As a longtime Northwesterner, I’m not sure whether I can adequately communicate to nonresidents (or, indeed, recently arrived transplants) just how much of a bombshell this is.
I was just entering junior high when the bodies started turning up. It kept going through my teenage years, until the Green River Killer had become this looming, leering, invisible but unmistakably malevolent presence in all of our lives. Eventually the killings stopped – or, perhaps, moved to Vancouver – but the fact that they remained unsolved was like an unwashed bloodstain on our collective unconscious.
And now they may have caught the guy. I emphasize may, because we’ve lived with this boogeyman for so long it’s almost impossible to believe the nightmare might have ended. But based on the evidence that has been released, it’s fair to say the police think they’ve broken this thing wide open.
To answer your question, carnivorous plant, they took the saliva sample back in 1987 before there really was such a thing as DNA testing. Initially, they were talking about a blood type, but the refrain in the local reporting has been that they took a biological sample with the primary intention of storing it away and hoping the testing and matching technology would improve over the years. As it turns out, that’s exactly what happened. They did some DNA testing of other samples from other suspects back a couple of years ago, trying to match it to trace amounts of semen lifted from three of the victims, but got nothing conclusive. It’s only very recently that DNA technology has improved to the point that the saliva sample taken fourteen years ago could be reliably tested.
According to the reports, they got a conclusive semen-saliva match for not just one of the victims, but for three. In forensics, I assume, that qualifies as a home run. You hope for one match and cross your fingers for two, but then unexpectedly you get three solid matches, and all of a sudden the case goes from a lurking, insoluble horror to a near-certainty of impending closure. They immediately put the guy under surveillance, and have been watching him for the last couple of months. They didn’t want to rush things; they kept their bases covered. If this guy was in fact the Green River Killer, and they screwed it up – either by leaping to conclusions and making an erroneous arrest, or by messing up on procedure and letting the guy walk away – they knew they’d never be able to face themselves in the mirror again.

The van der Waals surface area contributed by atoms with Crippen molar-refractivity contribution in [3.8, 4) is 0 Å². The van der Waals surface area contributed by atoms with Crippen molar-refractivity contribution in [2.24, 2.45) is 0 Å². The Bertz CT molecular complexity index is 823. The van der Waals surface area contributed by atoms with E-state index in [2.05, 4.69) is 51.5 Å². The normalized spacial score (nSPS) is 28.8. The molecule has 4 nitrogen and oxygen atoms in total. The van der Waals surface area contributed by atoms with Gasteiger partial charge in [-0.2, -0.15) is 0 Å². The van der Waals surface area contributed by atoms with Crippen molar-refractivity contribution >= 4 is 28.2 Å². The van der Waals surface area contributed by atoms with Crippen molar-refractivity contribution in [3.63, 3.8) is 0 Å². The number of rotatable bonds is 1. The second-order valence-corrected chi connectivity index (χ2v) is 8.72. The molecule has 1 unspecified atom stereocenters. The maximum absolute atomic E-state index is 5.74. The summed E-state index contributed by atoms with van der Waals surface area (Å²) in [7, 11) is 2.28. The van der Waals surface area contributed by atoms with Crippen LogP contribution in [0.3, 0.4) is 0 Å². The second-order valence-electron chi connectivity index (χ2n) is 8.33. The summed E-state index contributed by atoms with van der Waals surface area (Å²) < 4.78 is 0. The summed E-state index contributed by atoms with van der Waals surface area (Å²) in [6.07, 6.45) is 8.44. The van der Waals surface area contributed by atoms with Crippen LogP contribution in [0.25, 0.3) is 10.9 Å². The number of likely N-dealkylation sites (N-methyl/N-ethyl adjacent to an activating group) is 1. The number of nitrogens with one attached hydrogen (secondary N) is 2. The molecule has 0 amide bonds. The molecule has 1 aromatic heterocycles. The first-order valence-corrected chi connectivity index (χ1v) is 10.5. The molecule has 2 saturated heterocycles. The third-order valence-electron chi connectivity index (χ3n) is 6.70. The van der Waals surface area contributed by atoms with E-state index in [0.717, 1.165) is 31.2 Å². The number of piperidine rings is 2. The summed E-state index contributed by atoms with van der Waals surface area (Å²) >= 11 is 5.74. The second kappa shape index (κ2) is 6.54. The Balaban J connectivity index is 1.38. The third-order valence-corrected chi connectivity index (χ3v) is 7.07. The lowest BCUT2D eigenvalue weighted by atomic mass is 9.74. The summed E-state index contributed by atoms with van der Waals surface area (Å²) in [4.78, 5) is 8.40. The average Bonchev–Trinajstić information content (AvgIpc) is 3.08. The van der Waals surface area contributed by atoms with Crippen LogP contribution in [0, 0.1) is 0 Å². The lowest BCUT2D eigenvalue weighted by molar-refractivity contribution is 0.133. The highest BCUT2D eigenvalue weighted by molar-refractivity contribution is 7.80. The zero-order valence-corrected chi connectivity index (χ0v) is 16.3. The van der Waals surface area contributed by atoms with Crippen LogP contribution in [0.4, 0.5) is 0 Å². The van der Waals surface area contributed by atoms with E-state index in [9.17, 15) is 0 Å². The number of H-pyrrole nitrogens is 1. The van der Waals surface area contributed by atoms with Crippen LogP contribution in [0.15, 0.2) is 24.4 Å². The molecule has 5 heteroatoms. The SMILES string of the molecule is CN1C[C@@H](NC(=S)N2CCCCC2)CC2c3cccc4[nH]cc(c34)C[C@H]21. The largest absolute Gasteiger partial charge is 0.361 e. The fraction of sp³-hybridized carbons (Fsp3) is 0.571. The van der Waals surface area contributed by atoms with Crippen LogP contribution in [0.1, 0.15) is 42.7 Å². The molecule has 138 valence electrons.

And then, two weeks ago, while the suspect was under surveillance, he was arrested for soliciting an undercover officer posing as a prostitute. In other words, the guy they thought was the notorious prostitute murderer was still out there, trolling the strip. One of the cops was quoted on TV last night, saying something to the effect that “this understandably caused us to acclerate our timetable.” Yeah, I bet it did.
Anyway, I’m rambling, because this is so momentous. Being a longtime resident of the Northwest, this has been part of me for so long I wasn’t even conscious of it until yesterday. (My wife, who grew up in Chicago, says she had similar feelings about John Wayne Gacy.) And now, all of a sudden, it’s as though I’ve had a knife pulled out of me, a knife that’s been stuck in my heart for years and years without my really knowing it was there. I never had any connection to any of the victims, but just living here for as long as I have, I’ve been sharing with other longtimers some sort of generalized dread, a fear of some mysterious and almost preternaturally evasive demonic force. This really is an incredible development.
I fervently hope the police have gotten this right, and that they have, indeed, after all this time, caught the one responsible. We in the Northwest have had an extraordinarily rough couple of years, with WTO and Mardi Gras riots, a major earthquake, the departure of Boeing, ad nauseum. It wouldn’t be overstating it to say that an event of this magnitude might, all by itself, be responsible for changing the mood of the region. Maybe not permanently, but certainly noticeably.